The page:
We’ve been asked whether systems like electronic stability control (ESC) there to add “sportiness” or for emergency purposes?

Hi Practical Motoring,

 I have a slightly random question for you. Just read a review of SUVs where they talk about electronic stability control activating in on the corners. I was under the impression that the ESC was there for emergency purposes rather than for sporting support. Am I right? 


Hi there and thanks for your email,

A very interesting question. Let’s start with a definition.

Electronic Stability Control (ESC) is a system to keep a vehicle going in the direction the driver wants it to go, which is usually on the road and rubber side down. ESC can be thought of as anti-skid control, and it primarily corrects understeer and oversteer. Understeer is when you run wide around a corner, needing to wind on more and more steering lock to no or little effect. Oversteer is when the back of the car wants to overtake the front.

ESC uses wheel speed sensors to determine how fast each wheel is travelling, then a lot more sensors such as roll, yaw, throttle position, steering wheel angle and more to figure out whether the car is going where the driver wants. The on-board computers then apply the brakes to one or more of the four wheels to correct the vehicle’s direction.

For example, if you’re understeering it may apply the brakes on the inside wheels and release those on the outside slightly, thereby tightening the vehicle’s turning radius. In an oversteer situation it will brake one or more of the outside wheels. Generally, if the steering wheel is turned the car will try and respond to that direction, so here’s some advice – look where you want to go, and keep the steering wheel turned where you want to go.

In extreme cases stability control can also cut the throttle, despite the accelerator being floored. It also uses traction control to help it do the job where appropriate, for example to prevent fishtailing in powerful rear-wheel-drive cars.

So to answer your question – yes ESC is there only for emergency purposes. If it does activate on public roads then one of the following must be true:

  • you’re driving very badly, for example jumping off the brakes then steering, accelerating out of a corner while winding on steering lock
  • something is wrong with the car, for example the tyre pressures are too low, the steering alignment is badly out or you have a major suspension fault such as a blown damper
  • you’re driving too fast for public roads

or a combination of all three. Either way, something needs to be fixed.

Now in the case of modern vehicles, including SUVs, the ESC is well-calibrated enough that it won’t kick in unless it really needs do. In fact, with modern vehicles you can get to the point where all four tyres are screaming and the car is slightly sliding yet the ESC still hasn’t kicked in…provided you’re smooth enough with the controls. So I don’t understand why anyone would get to the point where it activates on public bitumen roads. However, sometimes stability control is confused with traction control – we’ve got an explanation of the difference here.

Some advanced vehicles have a variant of stability control that activates well before a car begins to slide out of control and is designed to help the car corner. This might be called corner brake control (CBC), or torque vectoring (often misnamed, but anyway). Those systems are to improve cornering ability, or you could say sporting intent. They are very subtle and you don’t notice them activating, unlike stability control which is often quite noticeable, as it should be; there’s usually a warning light, sometimes an audible warning and you can feel the brakes being applied to the specific wheels.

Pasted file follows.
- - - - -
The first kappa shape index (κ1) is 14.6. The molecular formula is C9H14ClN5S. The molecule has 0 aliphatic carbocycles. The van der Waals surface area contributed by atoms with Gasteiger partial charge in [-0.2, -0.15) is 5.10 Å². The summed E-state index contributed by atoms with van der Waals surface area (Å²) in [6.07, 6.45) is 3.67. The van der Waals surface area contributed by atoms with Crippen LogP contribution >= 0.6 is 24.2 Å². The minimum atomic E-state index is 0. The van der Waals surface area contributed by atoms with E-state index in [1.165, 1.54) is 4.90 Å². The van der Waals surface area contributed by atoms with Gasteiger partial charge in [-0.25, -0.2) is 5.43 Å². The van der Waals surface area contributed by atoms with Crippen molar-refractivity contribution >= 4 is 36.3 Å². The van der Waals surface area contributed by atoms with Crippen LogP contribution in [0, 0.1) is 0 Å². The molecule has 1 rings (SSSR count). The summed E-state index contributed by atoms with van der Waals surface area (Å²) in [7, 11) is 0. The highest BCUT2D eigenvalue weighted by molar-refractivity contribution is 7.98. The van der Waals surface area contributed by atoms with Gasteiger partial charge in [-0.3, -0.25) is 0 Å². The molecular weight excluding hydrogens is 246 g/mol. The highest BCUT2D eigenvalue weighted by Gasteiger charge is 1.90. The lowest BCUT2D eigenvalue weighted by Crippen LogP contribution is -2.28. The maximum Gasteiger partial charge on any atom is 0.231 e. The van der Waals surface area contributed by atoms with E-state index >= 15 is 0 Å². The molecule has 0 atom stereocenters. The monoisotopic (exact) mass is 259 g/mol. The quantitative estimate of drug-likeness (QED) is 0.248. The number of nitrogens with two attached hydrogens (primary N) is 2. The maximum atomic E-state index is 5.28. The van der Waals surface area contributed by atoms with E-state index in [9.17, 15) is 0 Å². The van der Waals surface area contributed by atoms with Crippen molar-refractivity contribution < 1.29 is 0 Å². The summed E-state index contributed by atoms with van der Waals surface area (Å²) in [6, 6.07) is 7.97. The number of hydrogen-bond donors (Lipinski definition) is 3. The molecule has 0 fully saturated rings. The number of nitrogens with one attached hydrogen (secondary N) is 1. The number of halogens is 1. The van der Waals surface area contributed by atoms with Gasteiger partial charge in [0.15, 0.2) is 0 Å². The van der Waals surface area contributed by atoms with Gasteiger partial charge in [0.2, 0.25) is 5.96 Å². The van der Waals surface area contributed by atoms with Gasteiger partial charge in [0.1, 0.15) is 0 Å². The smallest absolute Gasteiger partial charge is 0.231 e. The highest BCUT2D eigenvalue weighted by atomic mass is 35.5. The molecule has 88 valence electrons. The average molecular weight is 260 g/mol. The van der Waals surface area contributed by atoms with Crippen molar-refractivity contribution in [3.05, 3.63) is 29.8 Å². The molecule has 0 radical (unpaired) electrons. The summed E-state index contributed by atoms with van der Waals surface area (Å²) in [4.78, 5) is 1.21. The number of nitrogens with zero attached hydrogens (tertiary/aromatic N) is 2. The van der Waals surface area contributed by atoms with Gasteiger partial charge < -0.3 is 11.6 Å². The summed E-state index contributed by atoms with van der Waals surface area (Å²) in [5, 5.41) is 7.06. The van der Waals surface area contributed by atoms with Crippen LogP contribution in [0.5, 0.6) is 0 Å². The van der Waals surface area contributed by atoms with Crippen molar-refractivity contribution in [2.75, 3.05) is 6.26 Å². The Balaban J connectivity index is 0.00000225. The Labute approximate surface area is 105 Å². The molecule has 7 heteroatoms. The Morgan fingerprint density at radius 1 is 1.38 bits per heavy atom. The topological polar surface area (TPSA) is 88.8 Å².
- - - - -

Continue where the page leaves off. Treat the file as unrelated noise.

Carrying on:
So yes, you’re right. ESC is a safety aid, not for sporting support. There is also no need to switch it off on public roads and doing so is a safety risk. Nobody is that good a driver that ESC can’t help save them and you won’t go any faster with it off.



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  1. I used my manual ND MX5 recently at a hill climb. 8 runs no traction control and 6 runs with traction control. I managed a quickest of 45.6 (traction control off) and a 45.7 (on) ( the time keepers were on using basic stop watches). My observation was that the traction control was superb at individual corner braking as I explored different apexes in the corners but would cut the power (quickly but also re-apply the power quickly as well) at the slightest sign of traction loss accelerating out of a corner. In my opinion the traction control was superb at assisting in braking into corners but not so great at controlling wheel slip on acceleration. It was confidence inspiring in aggressive cornering but at the cost of power loss at the slightest sign of wheel slip in acceleration.

    1. Hi Andrew. Thanks for the post, good information. The ND is a very new car so its stability control (not just traction control) is well calibrated. With sports cars at higher speed events if you are sliding enough for the electronics to activate then you’re slow anyway. Hillclimbs are a different matter as they are slower speed and often have tight corners, and this is where you might need to slide the car a bit for a quick time, more than stability control would let you. Regardless, stability control is a great safety net…if people left it on then there would be fewer crashes at motorsport events. But with motorsports it’s mostly your car, your choice…on public roads that does not apply.

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